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C interop using dart:ffi

Dart mobile, command-line, and server apps running on the Dart Native platform can use the dart:ffi library to call native C APIs. FFI stands for foreign function interface. Other terms for similar functionality include native interface and language bindings.

API documentation is available in the dart:ffi API reference.

Examples

The following examples show how to use the dart:ffi library:

Example Description
hello_world How to call a C function with no arguments and no return value.
primitives How to call C functions that have arguments and return values that are ints or pointers. Also demonstrates varargs.
structs How to use structs to pass strings to and from C and to handle simple and complex C structures.
sqlite An example in the Dart SDK repo that comes with a mini tutorial.

Walkthrough of hello_world

The hello_world example has the minimum necessary code for calling a C library.

Files

The hello_world example has the following files:

Source file Description
hello.dart A Dart file that uses the hello_world() function from a C library.
pubspec.yaml The usual Dart pubspec, with a lower bounds on the SDK that’s at least 2.6.
hello_library/hello.h Declares the hello_world() function.
hello_library/hello.c A C file that imports hello.h and defines the hello_world() function.
hello_library/CMakeLists.txt A CMake build file for compiling the C code into a dynamic library.

Building the C library creates several files, including a dynamic library file named libhello.dylib (macOS), libhello.dll (Windows), or libhello.so (Linux).

Building and running

Here’s an example of building the dynamic library and executing the Dart app:

$ cd hello_library
$ cmake .
...
$ make
...
$ cd ..
$ dart pub get
$ dart run hello.dart
Hello World

Using dart:ffi

The hello.dart file illustrates the steps for using dart:ffi to call a C function:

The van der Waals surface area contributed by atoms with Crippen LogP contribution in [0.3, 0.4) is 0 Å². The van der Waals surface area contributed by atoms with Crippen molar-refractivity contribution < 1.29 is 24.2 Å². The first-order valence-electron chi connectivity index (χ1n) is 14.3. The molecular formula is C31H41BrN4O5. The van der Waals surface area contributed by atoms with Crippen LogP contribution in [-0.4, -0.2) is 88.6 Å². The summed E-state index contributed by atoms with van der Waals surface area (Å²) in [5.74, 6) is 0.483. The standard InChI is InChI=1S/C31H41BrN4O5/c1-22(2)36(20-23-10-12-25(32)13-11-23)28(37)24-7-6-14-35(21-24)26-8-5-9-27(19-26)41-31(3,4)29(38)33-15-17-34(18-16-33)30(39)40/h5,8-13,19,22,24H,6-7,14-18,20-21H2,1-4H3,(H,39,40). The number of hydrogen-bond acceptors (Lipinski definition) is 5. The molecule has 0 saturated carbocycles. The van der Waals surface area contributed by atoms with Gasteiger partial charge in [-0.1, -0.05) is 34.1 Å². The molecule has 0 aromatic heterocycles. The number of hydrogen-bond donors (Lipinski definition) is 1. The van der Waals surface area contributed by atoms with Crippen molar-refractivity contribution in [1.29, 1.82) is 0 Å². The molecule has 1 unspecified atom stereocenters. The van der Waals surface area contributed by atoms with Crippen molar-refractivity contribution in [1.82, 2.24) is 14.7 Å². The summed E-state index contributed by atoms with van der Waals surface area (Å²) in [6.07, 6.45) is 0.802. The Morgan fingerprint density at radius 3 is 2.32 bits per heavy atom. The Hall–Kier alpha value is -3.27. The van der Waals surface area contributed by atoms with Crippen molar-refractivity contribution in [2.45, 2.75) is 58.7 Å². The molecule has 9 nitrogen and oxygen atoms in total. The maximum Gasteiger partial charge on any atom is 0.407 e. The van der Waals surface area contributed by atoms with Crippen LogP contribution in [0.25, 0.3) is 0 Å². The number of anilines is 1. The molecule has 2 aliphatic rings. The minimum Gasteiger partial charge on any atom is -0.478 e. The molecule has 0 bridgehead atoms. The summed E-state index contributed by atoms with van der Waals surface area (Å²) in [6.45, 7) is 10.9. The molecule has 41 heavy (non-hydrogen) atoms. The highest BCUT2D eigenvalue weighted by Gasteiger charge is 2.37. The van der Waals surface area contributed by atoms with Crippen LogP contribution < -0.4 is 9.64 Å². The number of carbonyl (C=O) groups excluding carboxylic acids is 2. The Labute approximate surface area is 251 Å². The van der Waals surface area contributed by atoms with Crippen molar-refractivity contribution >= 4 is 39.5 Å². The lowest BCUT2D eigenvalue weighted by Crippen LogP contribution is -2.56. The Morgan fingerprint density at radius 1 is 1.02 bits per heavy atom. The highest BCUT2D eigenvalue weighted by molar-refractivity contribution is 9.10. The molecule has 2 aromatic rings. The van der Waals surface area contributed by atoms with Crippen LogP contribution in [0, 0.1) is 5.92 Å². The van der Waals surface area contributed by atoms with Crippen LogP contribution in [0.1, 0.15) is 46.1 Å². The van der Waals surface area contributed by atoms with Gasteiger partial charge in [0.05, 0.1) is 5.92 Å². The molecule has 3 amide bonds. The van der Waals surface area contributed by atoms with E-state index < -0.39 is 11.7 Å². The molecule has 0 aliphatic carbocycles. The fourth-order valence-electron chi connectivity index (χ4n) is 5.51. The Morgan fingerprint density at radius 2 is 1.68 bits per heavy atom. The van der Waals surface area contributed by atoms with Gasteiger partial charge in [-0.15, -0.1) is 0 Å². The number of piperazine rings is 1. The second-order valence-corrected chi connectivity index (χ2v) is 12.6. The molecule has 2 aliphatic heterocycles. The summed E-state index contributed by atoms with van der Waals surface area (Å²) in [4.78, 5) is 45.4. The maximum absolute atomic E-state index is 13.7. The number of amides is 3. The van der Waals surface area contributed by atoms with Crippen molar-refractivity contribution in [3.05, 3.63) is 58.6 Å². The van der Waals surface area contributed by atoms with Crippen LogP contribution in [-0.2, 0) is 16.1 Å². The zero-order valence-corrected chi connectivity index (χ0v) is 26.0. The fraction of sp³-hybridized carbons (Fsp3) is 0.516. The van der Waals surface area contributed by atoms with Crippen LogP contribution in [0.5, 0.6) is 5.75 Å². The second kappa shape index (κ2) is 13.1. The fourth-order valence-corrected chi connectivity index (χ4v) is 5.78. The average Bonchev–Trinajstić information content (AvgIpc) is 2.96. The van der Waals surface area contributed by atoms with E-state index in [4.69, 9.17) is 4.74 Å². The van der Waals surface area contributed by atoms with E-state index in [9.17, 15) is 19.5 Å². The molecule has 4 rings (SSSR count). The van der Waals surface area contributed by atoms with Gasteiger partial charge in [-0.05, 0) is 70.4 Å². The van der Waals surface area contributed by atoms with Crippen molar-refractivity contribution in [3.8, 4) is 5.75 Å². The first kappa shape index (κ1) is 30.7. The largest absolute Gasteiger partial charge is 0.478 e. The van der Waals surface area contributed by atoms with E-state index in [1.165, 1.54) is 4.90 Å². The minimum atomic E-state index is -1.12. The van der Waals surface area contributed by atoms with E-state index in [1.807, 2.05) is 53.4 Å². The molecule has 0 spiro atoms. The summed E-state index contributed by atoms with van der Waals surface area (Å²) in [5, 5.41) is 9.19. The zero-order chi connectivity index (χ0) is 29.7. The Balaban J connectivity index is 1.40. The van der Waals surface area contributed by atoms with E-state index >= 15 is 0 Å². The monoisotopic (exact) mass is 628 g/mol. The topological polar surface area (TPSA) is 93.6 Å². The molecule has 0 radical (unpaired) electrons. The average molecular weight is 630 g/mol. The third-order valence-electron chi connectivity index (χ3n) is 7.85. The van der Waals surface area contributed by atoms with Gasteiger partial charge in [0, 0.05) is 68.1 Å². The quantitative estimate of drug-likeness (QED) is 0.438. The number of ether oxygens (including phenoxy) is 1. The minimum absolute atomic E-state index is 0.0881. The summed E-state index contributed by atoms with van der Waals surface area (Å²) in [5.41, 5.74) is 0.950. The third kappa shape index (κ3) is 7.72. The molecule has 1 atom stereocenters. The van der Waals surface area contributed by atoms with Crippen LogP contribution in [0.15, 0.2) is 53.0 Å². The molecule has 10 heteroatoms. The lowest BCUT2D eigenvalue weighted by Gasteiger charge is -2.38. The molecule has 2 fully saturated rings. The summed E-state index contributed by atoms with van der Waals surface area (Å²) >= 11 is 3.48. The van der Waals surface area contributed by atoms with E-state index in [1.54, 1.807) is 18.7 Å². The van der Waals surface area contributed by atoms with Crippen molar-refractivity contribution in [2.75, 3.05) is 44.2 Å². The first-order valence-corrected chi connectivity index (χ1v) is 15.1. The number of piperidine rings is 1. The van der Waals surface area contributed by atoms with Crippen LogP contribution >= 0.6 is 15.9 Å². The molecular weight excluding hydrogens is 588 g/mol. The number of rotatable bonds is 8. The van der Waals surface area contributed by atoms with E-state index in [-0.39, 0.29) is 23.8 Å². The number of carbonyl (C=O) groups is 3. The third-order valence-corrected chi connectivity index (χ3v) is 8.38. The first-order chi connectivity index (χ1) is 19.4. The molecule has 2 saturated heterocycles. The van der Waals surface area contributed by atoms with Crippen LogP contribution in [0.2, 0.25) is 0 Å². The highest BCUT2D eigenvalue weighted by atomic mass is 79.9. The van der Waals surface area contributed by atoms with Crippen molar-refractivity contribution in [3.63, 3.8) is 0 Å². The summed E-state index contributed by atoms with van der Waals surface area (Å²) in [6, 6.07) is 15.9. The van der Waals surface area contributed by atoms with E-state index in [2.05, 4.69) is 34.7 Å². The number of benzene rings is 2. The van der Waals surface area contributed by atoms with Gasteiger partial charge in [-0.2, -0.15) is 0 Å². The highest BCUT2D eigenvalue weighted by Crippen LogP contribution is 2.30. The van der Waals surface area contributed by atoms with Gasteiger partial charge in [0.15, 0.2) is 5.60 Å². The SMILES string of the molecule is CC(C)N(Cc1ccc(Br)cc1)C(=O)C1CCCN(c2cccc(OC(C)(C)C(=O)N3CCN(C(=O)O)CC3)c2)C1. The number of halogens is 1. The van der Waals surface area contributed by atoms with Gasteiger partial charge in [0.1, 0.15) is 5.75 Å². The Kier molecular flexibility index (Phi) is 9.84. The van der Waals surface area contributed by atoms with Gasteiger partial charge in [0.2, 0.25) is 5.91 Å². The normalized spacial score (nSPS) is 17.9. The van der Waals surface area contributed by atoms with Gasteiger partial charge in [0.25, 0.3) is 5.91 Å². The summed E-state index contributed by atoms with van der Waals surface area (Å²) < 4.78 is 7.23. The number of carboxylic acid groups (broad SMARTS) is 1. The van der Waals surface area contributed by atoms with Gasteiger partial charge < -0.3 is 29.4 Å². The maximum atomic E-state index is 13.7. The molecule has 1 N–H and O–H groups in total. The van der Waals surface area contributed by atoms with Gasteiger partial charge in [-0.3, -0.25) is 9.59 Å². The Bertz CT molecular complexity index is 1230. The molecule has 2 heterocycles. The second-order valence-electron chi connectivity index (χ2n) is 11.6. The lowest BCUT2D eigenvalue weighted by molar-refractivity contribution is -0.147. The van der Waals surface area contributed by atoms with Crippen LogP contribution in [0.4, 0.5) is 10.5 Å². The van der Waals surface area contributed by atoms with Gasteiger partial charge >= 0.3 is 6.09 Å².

1. Import dart:ffi.
  2. Import the path library that you’ll use to store the path of dynamic library.
  3. Create a typedef with the FFI type signature of the C function.
  4. Create a typedef for the variable that you’ll use when calling the C function.
  5. Create a variable to store the path of the dynamic library.
  6. Open the dynamic library that contains the C function.
  7. Get a reference to the C function, and put it into a variable.
  8. Call the C function.

Here’s the code for each step.

  1. Import dart:ffi.
    import 'dart:ffi' as ffi;
    
  2. Import the path library that you’ll use to store the path of dynamic library.
    import 'dart:io' show Platform, Directory;
    import 'package:path/path.dart' as path;
    
  3. Create a typedef with the FFI type signature of the C function.
    Commonly used types defined by dart:ffi library include Double, Int32, NativeFunction, Pointer, Struct, Uint8, and Void.
    typedef hello_world_func = ffi.Void Function();
    
  4. Create a typedef for the variable that you’ll use when calling the C function.
    typedef HelloWorld = void Function();
    
  5. Create a variable to store the path of the dynamic library.
    var libraryPath = path.join(Directory.current.path, 'hello_library',
     'libhello.so');
    if (Platform.isMacOS) { 
      libraryPath = path.join(Directory.current.path, 'hello_library', 
       'libhello.dylib');
    } else if (Platform.isWindows) { 
      libraryPath = path.join(Directory.current.path, 'hello_library', 
       'Debug', 'hello.dll');
    } 
    
  6. Open the dynamic library that contains the C function.
      final dylib = ffi.DynamicLibrary.open(libraryPath);
    
  7. Get a reference to the C function, and put it into a variable. This code uses the typedefs defined in steps 2 and 3, along with the dynamic library variable from step 4.
      final HelloWorld hello = dylib
       .lookup<ffi.NativeFunction<hello_world_func>>('hello_world')
       .asFunction();
    
  8. Call the C function.
      hello();
    

Once you understand the hello_world example, you should be ready to look at the other dart:ffi examples.

Bundling and loading C libraries

How you bundle (or package or distribute) a C library with your package or app and then load that library depends on your platform and the type of library. For details, see the following:

Generating FFI bindings with package:ffigen

For large API surfaces it can be time consuming to write the Dart bindings that integrate with the C code. To reduce this burden, you can use the package:ffigen binding generator to automatically create FFI wrappers from C header files.